What kind of fly is this?
July 31, 2009
They fly around in circles around each other in the middle of my covered patio. They fly slow and in a position where their rear ends are down much lower than their heads. They are smaller than normal house flies but much larger than fruit flies. They don’t care about fly paper. Nothing seems to get rid of them! What can I do to get rid of them? Thanks!
Your fly is Fannia canicularis, and it is commonly called the Little House Fly. Here is what Charles Hogue writes about the Little House Fly in his book Insects of the Los Angeles Basin: “This is the fly you see on hot summer days, in the garage, under trees, in doorways, and in other shaded places, hovering in the air, seeming never to land nor to have a place to go. this aimless flight immediately distinguishes this species from our other domestic flies, which fly with purposeful direction and frequently come to rest. Swarms of Little House Flies consist mainly of males; the females usually remain at rest nearby. the Little House Fly is 3/16 inch (5 mm) long, smaller that the House Fly, and it has a slightly more slender body. At rest its wigs overlap and are held together in parallel fashion. Although a maggot, the larva is atypical in that it is flat, oval in shape, and possesses numerous branched projections radiating from edges of the body. Breeding occurs in a wide variety of rotting organic materials. The larvae in our area show some preference for chicken manure, and the species abounds around poultry ranches. In urban areas breeding sites are similar to those of the other domestic flies.” The UC Davis Flies Management Guidelines web page has some good information on this species, and the Exploring California Insects page indicates: “Larvae breed in filth and are attracted by the smell of human urine.”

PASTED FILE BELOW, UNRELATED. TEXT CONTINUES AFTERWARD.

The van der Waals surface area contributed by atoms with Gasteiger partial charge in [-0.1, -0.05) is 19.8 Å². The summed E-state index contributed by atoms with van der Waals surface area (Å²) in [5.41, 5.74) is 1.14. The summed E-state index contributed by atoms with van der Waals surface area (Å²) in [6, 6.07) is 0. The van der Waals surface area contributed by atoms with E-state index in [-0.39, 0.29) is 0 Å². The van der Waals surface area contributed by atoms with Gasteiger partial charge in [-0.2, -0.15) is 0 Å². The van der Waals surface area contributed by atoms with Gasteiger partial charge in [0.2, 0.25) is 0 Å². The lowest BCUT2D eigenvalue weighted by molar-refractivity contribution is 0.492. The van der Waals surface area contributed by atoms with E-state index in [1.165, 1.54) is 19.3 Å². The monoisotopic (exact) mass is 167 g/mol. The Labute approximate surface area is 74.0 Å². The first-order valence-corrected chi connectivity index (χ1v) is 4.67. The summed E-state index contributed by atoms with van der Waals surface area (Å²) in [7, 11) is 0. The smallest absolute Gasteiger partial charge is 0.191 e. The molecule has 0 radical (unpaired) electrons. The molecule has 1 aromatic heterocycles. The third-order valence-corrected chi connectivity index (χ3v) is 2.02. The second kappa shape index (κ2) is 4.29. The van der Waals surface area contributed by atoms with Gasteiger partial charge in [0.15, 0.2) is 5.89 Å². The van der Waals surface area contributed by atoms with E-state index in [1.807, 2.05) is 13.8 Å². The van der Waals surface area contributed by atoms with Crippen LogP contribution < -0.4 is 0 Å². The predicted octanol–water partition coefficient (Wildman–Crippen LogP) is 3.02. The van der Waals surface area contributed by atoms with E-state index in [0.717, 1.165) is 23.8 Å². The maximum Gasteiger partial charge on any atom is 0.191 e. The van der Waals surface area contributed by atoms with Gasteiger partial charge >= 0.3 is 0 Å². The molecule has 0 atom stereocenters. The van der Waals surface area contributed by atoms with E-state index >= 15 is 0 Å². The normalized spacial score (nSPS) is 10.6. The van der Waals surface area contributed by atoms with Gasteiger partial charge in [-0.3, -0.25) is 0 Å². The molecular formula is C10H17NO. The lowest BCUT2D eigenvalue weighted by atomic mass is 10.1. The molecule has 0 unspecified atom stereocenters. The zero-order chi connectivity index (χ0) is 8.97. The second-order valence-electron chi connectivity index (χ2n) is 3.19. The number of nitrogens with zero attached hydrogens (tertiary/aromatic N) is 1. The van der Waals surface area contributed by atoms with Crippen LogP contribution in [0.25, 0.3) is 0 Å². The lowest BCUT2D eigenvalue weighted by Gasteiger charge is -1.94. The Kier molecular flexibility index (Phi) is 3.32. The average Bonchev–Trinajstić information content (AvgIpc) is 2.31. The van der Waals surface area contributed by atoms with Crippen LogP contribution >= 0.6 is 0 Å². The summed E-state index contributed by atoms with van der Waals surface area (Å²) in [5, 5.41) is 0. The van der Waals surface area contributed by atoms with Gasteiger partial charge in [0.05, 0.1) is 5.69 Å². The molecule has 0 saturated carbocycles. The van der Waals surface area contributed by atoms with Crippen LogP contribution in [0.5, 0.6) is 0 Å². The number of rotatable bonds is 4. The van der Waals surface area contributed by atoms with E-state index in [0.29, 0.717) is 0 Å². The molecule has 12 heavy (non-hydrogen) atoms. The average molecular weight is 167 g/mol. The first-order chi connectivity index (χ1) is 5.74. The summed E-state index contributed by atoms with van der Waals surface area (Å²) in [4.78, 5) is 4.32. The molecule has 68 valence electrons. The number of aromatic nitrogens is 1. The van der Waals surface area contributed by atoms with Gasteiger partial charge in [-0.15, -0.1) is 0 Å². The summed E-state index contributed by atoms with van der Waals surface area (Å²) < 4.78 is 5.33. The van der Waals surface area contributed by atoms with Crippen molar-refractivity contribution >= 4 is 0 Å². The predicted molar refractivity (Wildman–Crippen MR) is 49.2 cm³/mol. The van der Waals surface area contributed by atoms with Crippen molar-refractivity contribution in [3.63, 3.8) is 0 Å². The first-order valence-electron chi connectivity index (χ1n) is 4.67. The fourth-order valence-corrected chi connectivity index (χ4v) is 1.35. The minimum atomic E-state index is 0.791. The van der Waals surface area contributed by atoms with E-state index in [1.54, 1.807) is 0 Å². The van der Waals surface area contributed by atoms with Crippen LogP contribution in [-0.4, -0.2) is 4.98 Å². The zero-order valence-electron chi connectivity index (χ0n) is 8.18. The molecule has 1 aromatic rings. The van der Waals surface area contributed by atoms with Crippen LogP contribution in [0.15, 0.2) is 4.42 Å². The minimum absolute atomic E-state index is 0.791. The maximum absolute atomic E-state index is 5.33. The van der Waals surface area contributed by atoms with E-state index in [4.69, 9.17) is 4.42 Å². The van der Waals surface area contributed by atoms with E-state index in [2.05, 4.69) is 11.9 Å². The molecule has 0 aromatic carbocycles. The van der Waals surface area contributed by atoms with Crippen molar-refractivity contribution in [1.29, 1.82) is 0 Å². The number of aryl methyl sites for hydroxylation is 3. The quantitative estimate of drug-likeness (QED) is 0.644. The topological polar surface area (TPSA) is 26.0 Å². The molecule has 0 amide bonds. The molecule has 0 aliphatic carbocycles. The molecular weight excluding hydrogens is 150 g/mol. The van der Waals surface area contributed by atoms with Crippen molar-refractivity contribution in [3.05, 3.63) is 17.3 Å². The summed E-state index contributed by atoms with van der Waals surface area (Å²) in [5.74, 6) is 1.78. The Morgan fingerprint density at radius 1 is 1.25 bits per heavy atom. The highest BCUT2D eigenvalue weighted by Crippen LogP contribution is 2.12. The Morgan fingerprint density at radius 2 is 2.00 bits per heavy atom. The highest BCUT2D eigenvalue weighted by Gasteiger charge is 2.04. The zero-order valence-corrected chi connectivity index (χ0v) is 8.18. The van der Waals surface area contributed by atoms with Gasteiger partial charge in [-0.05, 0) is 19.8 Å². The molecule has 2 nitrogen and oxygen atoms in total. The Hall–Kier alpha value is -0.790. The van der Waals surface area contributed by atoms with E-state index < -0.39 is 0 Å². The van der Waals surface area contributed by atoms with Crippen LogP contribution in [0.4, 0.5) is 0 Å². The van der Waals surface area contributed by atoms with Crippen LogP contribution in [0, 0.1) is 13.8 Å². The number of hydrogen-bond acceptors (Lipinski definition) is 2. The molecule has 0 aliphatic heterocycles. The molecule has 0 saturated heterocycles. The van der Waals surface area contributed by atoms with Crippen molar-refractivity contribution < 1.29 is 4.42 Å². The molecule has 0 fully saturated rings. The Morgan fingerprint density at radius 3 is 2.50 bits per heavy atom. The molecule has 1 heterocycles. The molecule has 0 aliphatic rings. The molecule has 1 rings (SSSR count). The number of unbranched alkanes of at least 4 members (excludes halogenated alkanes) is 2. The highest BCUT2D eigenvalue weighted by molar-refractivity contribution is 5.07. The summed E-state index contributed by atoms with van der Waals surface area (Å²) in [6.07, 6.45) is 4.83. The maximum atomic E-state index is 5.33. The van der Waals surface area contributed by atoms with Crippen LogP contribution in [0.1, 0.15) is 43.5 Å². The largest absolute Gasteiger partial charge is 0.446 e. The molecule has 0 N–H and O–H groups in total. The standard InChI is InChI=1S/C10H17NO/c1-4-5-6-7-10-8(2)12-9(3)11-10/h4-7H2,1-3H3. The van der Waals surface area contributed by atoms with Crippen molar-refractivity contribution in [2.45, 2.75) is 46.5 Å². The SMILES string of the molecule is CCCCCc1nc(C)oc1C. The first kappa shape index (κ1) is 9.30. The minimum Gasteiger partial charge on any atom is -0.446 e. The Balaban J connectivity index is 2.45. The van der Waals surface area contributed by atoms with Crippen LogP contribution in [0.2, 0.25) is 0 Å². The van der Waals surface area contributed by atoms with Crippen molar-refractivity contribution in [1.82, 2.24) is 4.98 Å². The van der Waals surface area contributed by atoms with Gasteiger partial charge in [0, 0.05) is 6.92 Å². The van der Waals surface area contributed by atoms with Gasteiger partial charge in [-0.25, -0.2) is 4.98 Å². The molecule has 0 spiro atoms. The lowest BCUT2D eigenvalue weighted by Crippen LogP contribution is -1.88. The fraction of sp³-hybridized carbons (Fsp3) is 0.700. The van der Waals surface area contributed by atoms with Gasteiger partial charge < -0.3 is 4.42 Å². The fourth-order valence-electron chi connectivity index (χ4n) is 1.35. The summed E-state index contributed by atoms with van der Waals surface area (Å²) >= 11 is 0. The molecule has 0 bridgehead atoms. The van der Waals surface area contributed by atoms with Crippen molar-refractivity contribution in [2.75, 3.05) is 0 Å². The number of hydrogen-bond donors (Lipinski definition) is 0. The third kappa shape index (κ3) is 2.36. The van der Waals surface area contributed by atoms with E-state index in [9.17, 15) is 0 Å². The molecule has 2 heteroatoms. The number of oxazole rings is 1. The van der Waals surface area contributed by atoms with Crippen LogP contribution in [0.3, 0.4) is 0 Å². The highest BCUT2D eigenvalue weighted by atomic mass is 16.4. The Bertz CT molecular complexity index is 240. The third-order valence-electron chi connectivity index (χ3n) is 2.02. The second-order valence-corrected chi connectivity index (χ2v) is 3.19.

P.S. We will not be tagging your entry as Unnecessary Carnage, as we really don’t consider every insect that dies by human hands to warrant that distinction.